Then, deep in the woods, we met up with a middle aged Australian couple that had a map, so I switched to hike with them. The Italians I hiked with were smoking cigarettes and complaining about the stairs. These Australians were climbing with vim and with vigor and flip flops, and why not, Pam is an ultra marathon runner.

As we hiked through the clouds I questioned her tirelessly. She was the first such woman of legend that I had met. The sort of person who could run 100 miles in a single outing, very nearly a god.

“What do you eat?” “How do train?” “Explain, elaborate, what do you think about this and that and the other?” She was patient, and helpful. Her advice was good, and I was happy. I went into the woods, and found everything I was looking for, and then some.

Miles paddled: 22.5

Total since Naples: 39.5

Current location:  40.632036,14.598007


  1. Dov, middleaged australian male here (michael) - nice to see we got a mention, was a great walk, thanks for your company. And you know, someting crazier than Pam wearing flip flops ( we aussies know them as thongs), we met this guy walking the mountain trails in bare feet! May your god be with you.

  2. man, that Blue Grotto looks, literally, breathtaking. glad you feel it was worth the journey.

    i've got a friend who's an ultramarathon runner. in her 20s, she was a booze-swilling, cigarette smoking, weed puffing metal head. and then she had kids and got a law degree. she did her first ultra-marathon about two years ago, and at the 98th mile, tore her Achilles' tendon, which meant it was impossible to continue. she told her two daughters - both 15 and younger - that it was her one and only try, because she was going to go back to being a mom, feeling like she neglected them while training.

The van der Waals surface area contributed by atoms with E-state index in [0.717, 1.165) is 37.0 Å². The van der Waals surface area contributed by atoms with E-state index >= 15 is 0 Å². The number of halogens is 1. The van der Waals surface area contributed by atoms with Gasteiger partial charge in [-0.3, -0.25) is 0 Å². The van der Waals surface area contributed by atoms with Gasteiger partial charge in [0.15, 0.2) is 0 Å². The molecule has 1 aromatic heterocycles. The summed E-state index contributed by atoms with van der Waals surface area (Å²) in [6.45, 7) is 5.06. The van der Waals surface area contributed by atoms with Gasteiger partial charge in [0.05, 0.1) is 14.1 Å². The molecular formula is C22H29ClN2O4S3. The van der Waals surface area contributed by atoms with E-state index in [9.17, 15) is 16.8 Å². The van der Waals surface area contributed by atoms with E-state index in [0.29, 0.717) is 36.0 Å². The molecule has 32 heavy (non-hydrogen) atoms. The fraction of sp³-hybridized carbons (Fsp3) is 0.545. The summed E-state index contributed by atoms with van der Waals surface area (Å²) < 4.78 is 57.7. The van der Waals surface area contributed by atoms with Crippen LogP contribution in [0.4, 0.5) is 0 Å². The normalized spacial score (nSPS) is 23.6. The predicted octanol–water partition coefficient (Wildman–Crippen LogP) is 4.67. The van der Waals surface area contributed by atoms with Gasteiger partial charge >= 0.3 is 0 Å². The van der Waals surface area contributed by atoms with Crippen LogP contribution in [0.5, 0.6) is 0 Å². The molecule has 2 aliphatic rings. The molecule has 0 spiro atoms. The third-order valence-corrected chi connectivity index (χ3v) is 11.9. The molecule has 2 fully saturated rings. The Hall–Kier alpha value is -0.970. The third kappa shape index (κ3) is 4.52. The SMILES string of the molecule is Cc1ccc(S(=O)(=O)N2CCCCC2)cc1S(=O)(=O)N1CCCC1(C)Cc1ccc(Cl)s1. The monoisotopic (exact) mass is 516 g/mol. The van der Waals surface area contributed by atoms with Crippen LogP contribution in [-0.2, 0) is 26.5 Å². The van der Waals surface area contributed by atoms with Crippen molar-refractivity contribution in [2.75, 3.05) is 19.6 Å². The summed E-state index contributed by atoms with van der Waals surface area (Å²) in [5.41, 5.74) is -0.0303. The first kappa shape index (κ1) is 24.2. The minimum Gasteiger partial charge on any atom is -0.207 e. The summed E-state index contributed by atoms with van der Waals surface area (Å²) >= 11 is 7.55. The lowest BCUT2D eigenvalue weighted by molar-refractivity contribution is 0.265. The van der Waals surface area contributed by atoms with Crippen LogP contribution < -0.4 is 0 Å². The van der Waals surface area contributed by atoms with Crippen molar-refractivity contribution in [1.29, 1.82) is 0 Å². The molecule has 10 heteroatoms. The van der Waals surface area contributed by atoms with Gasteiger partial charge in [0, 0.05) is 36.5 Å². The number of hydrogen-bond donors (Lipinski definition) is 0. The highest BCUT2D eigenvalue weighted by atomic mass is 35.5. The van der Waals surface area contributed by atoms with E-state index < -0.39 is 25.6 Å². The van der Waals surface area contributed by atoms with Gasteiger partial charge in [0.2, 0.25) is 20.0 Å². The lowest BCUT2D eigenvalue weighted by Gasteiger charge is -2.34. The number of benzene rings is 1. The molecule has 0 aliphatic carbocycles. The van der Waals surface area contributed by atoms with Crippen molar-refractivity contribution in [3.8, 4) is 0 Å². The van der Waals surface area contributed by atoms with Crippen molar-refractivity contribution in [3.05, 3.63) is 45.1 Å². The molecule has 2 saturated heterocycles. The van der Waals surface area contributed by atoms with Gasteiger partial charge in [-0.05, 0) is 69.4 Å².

they told her they wouldn't let her quit, because after all, she hadn't achieved her goal yet.

  3. I wasn't sure if I was allowed to call you middle age, but then I decided, you have grown kids. That's got be worth something in recognizing your stage of life.

    It was a real pleasure to be able to hike with you, thanks so much for letting me tag along!

    I'm glad you checked out the blog and I hope you like it. Enjoy the rest of your travels!

  4. Well yeah, we do have grown kids and yeah we are middle aged, but you dont have to remind us, and the rest of the world ( or at least the rest of your readers). Ha! May you have the wind at your back......

  5. Thank you. I'm having trouble with being 30, but then I think, wow, when I was twenty I wished I'd be having this much fun at 30. I suspect you guys can say the same and I certainly hope that when I have grown kids I'll be rocking life the way you guys seem to be.